In Silicon Valley many people treat the concept that “ideas are worthless, it’s all about execution” as gospel. This thought is supported, among others, by Paul Graham[sorry, he’s an easy target because his essays have so much low-hanging fruit]. He says:
Actually, startup ideas are not million dollar ideas, and here’s an experiment you can try to prove it: just try to sell one. Nothing evolves faster than markets. The fact that there’s no market for startup ideas suggests there’s no demand. Which means, in the narrow sense of the word, that startup ideas are worthless.
This has always sounded illogical to me. It doesn’t follow that there is no demand. Some things just cannot be sold; there are no “previews” for ideas. To show how absurd the above is, replace startup ideas by brains, cities, reputation. All things that are not worthless but cannot be sold. You cannot sell your life, but you can insure it for a lot of money. Is love worthless because money can’t buy me love?
Wait a minute. There’s actually a preview for ideas, and ideas can be sold. Just listen to an episode of This American Life from last year, When Patents Attack. It’s about the US patent system and how it’s broken to an extent that’s ridiculous. That’s why Nathan Myhrvold, former Microsoft CTO and chef extraordinaire, was able to raise $5B to create a repository of ideas. The episode tracks one patent bought by his company, Intellectual Ventures.
Patent number 5771354. He got it in 1998, back in the relatively early days of the internet. And the way IV explained the patent to us, Chris Crawford invented something that we all do all the time now. He figured out a way to upgrade the software on your home computer over the internet. So in other words, when you turn on your computer and a little box pops up and says, click here to upgrade to the newest version of iTunes, that was Chris Crawford’s idea.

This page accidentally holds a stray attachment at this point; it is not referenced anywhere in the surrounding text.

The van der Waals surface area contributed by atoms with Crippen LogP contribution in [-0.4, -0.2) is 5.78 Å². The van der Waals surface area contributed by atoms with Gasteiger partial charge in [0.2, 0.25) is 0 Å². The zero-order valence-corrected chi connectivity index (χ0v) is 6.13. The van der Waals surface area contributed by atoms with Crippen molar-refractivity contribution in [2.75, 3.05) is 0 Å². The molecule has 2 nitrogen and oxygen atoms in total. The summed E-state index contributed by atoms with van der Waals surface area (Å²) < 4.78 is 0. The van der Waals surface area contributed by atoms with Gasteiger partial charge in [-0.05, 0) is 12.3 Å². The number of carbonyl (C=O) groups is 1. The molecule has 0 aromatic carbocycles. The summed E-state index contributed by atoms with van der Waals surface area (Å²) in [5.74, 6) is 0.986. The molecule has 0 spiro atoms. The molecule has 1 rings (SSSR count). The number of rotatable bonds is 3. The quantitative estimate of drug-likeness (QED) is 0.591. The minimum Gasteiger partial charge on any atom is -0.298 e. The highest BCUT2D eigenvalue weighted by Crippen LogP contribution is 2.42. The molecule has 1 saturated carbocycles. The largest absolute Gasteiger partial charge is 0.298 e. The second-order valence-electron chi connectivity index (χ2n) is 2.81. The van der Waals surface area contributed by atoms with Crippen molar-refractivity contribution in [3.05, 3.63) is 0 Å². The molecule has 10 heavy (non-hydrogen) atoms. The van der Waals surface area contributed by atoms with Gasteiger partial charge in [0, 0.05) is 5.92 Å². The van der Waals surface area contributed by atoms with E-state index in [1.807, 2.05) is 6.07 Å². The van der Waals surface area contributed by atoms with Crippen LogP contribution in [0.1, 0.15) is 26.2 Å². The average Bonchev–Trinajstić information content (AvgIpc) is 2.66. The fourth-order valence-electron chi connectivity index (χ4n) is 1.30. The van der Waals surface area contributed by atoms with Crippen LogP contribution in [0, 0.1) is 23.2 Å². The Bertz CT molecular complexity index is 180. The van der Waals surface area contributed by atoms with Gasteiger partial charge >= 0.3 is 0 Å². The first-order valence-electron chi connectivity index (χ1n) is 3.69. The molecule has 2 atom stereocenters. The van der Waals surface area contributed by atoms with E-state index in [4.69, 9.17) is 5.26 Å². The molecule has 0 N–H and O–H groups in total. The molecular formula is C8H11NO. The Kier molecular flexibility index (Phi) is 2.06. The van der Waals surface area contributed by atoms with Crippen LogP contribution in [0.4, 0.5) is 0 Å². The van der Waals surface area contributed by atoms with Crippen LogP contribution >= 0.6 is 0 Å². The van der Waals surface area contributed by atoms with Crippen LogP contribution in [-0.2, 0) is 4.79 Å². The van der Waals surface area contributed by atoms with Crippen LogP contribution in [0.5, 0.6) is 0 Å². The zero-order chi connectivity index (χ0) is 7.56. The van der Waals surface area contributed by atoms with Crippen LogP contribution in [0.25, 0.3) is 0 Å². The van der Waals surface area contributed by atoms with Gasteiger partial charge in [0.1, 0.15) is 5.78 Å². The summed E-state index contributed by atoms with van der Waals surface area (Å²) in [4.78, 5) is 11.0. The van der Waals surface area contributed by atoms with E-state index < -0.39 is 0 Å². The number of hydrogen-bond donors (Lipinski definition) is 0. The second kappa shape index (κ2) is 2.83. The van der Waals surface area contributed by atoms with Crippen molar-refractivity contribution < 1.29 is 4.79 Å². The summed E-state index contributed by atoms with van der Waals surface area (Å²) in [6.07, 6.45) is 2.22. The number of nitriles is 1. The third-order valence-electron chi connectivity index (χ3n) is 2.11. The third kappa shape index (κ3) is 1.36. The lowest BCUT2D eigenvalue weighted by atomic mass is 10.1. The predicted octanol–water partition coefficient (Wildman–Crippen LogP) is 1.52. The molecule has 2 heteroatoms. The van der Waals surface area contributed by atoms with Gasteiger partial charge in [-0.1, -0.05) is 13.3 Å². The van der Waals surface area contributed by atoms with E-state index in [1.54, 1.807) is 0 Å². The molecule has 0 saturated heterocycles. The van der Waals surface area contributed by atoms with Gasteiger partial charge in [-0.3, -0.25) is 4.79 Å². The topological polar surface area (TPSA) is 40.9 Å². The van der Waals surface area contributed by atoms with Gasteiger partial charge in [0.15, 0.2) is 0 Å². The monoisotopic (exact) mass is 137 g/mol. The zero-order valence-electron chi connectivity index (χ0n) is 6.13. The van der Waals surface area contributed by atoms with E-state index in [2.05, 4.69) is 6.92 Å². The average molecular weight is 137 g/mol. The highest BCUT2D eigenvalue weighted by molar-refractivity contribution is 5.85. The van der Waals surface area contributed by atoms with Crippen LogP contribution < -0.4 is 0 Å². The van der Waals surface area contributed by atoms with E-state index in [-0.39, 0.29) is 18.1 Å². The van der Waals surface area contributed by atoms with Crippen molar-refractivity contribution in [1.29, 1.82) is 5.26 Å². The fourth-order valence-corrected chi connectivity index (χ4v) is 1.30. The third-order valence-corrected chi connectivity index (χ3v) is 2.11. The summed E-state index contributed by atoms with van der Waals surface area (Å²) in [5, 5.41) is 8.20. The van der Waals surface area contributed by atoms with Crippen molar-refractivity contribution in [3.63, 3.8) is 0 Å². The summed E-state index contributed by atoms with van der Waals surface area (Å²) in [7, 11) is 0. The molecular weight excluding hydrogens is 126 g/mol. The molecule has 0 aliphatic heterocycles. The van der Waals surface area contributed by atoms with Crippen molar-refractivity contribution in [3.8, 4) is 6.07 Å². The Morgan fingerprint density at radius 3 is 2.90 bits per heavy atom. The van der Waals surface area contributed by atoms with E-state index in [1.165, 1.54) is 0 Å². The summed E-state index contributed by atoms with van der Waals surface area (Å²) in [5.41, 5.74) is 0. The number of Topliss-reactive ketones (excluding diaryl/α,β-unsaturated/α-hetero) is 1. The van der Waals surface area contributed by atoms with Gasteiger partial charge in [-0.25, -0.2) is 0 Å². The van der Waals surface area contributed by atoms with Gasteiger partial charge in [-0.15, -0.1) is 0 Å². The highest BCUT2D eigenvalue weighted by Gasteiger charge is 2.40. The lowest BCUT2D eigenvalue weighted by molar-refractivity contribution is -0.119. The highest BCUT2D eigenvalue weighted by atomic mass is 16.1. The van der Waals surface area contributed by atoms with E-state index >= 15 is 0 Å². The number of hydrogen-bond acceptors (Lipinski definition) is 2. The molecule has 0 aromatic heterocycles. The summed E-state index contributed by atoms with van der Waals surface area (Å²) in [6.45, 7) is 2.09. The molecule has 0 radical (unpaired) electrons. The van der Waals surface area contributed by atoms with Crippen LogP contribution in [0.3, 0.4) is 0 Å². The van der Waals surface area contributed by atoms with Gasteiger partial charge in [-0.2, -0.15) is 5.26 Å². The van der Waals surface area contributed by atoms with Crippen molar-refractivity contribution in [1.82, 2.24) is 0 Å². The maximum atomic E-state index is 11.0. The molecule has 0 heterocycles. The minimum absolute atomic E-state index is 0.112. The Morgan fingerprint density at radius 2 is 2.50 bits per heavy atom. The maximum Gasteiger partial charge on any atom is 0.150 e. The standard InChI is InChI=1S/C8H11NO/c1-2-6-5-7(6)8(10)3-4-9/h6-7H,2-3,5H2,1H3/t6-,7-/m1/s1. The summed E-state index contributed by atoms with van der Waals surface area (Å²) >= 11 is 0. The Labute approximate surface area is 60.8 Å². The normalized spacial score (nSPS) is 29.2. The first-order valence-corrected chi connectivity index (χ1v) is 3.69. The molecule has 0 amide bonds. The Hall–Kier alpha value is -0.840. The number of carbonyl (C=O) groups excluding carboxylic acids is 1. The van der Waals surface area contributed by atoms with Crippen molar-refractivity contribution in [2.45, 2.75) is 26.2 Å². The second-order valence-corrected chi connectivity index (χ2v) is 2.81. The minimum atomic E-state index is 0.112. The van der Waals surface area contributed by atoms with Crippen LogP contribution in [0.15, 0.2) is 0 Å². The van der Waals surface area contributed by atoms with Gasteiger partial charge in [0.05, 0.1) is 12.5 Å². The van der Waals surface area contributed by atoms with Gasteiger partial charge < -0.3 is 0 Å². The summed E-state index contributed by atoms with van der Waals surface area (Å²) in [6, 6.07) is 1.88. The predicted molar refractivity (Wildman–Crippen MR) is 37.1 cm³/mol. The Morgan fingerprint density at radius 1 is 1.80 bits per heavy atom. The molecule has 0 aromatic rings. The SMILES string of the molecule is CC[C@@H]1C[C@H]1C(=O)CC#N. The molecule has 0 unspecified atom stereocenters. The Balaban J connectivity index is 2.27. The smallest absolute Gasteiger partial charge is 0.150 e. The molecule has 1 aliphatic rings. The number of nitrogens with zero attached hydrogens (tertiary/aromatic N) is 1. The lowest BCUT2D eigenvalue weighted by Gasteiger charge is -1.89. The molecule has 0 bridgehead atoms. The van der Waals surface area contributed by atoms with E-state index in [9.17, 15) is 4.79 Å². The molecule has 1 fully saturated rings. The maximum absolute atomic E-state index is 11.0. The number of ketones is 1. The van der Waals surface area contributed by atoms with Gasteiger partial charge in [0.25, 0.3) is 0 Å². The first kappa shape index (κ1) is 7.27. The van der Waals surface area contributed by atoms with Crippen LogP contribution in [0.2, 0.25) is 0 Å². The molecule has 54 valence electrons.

The show goes on to explain that the idea is so generic that 5,303 other patents that were granted by the USPTO cover the same material. It gets worse:
Intellectual Ventures goes around to companies and says, hey, you want to protect yourself from lawsuits? We own tons of patents. Make a deal with us. Our patents will not only cover everything you’re doing in your business, no one will dare sue you.
So not only ideas are not worthless; they are indeed bought and sold (Sorry Paul). The way in which they are sold reminds Chris Sacca of:
A Mafia-style shakedown, where somebody comes in the front door of your building and says, it’d be a shame if this place burned down. I know the neighborhood really well and I can make sure that doesn’t happen. And saying, pay us up.
People like Myhrvold and companies like Intellectual Ventures are often referred to as Patent trolls. They make money by buying ideas (many of them obvious), only to sue people who are doing something with them. If you build a web application, it’s almost certain that you are violating many patents. If you become big enough, you will be sued eventually. This is why Google and Apple got into a bidding war for a collection of patents a few months ago, and Apple ended up buying them for 4.5 billion dollars.
Conclusion: ideas can be free, cheap, expensive, or worthless. Just like books, essays or blog posts